It is not in the storm nor in the strife, we feel benumb'd, and wish to be no more, But in the after-silence on the shore, when all is lost, except a little life – Lord Byron
Today’s outlook: torrential rain, high winds, snow, hail and ice. Yesterday’s clear skies have been replaced with the gloomiest weather imaginable – a never ending cascade of water in all forms (solid, frozen, semi-frozen) raining down from the sky and coming in from the sides. Joe French the cameraman from Raw TV described it as ‘Scotland on steroids’ and I’d agree, Scotland has nothing on these conditions.
The sense of relief and jubilation felt yesterday has now been replaced by a weird sense of loss. Despite the hardship of the boat journey, it was a colossal beast that the crew had been working towards for years. The journey has occupied such a huge amount of space in everyone’s lives, now that it’s gone there’s a sense of: ‘what do we do now?’ But this was always going to happen. Due to the extreme nature of what the guys have just been through anything that came afterwards was bound to be a let down.
With conditions like this rendering the crossing impossible to start, there’s not much to do. The three who will attempt the crossing in the traditional gear (Tim, Baz and Ed) are still in ‘expedition mode’ so they are being held hostage in the Alexandra Shackleton, which is attached to the Australis via a tow line. Seeing the Alexandra Shackleton stagnant and stripped of sail is strange. I’m used to seeing her battling away in the distance, not hanging out the back without a job to do.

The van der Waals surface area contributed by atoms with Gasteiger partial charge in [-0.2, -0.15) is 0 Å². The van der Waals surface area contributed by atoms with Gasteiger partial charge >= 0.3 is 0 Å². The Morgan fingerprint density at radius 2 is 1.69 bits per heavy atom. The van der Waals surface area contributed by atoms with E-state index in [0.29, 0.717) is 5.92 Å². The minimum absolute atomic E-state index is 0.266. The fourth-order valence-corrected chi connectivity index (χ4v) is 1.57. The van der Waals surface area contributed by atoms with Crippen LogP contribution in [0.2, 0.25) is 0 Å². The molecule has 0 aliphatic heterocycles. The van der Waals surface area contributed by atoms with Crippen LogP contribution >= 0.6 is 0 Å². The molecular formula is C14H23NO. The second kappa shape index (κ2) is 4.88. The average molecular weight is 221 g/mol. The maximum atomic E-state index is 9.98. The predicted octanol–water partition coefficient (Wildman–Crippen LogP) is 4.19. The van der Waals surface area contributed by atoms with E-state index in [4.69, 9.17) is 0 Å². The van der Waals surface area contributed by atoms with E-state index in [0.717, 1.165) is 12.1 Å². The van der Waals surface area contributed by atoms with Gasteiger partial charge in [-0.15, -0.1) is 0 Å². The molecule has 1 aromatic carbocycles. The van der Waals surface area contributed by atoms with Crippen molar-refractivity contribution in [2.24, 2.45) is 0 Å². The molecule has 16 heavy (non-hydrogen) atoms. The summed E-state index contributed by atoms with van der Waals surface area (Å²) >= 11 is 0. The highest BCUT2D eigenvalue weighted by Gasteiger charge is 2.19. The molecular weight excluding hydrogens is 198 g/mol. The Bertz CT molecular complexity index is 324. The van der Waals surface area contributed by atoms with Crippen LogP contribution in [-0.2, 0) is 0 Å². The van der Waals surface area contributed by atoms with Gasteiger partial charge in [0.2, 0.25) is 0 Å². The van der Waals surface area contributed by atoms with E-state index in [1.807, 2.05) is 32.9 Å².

With weather like this it would be easy to hide in your bunk with a hot chocolate, but it’s not every day that you call South Georgia Island your backyard. It’s also not every day you get rolled by a gang of seals, but that’s what exactly happened a few hours ago. Despite the less than perfect (read: hideous) weather, the need to stretch my legs won out over the need to stay warm and dry. Alone on the beach at Peggotty Bluff, I wasn’t alone for long as soon enough I saw 15 seals descending towards me at a rapid pace. I’d been told not to run, so I stood my ground and tapped some rocks together to make an ominous noise, designed to scare them away… which did absolutely nothing but make them more interested in me. So I ran… and so they chased… and they got me. Oh the humiliation of being chased down by a pack of fur seals – the Golden Retrievers of the Antarctic. I’ve heard many people say “Oh, they are just like lovable puppy dogs”. I’m not buying it. They have teeth and hunt in packs like wolves. The fur seals with the faces of angels are actually cold blooded stalkers, hell bent on terrorising out-of-their-depth journalists. With a malfunctioning hand held radio and no human in sight, it was a pretty grim wait for the zodiac boat to come get me. I knew the TV crew were filming in a cave on the other side of the beach, but how do I get there? Do I chance it and wait by the big, heavy (but slow) elephant seal or do I run the gauntlet of territorial, rambunctious fur seals that just grabbed my pants with their sharp teeth? How did life come to this?
Before venturing to this part of the world you’re advised to remain five metres from all wildlife. But what happens when the wildlife take that rule, chew it up and spit it in your face? You run… and hope that the camera crew aren’t filming and you don’t end up a reluctant youtube sensation.
- by Jo Stewart, Shackleton Epic blogger
Post script: Jo made it back to the Australis with nothing but wounded pride.
Check the Daily Update on the home page for more expedition details.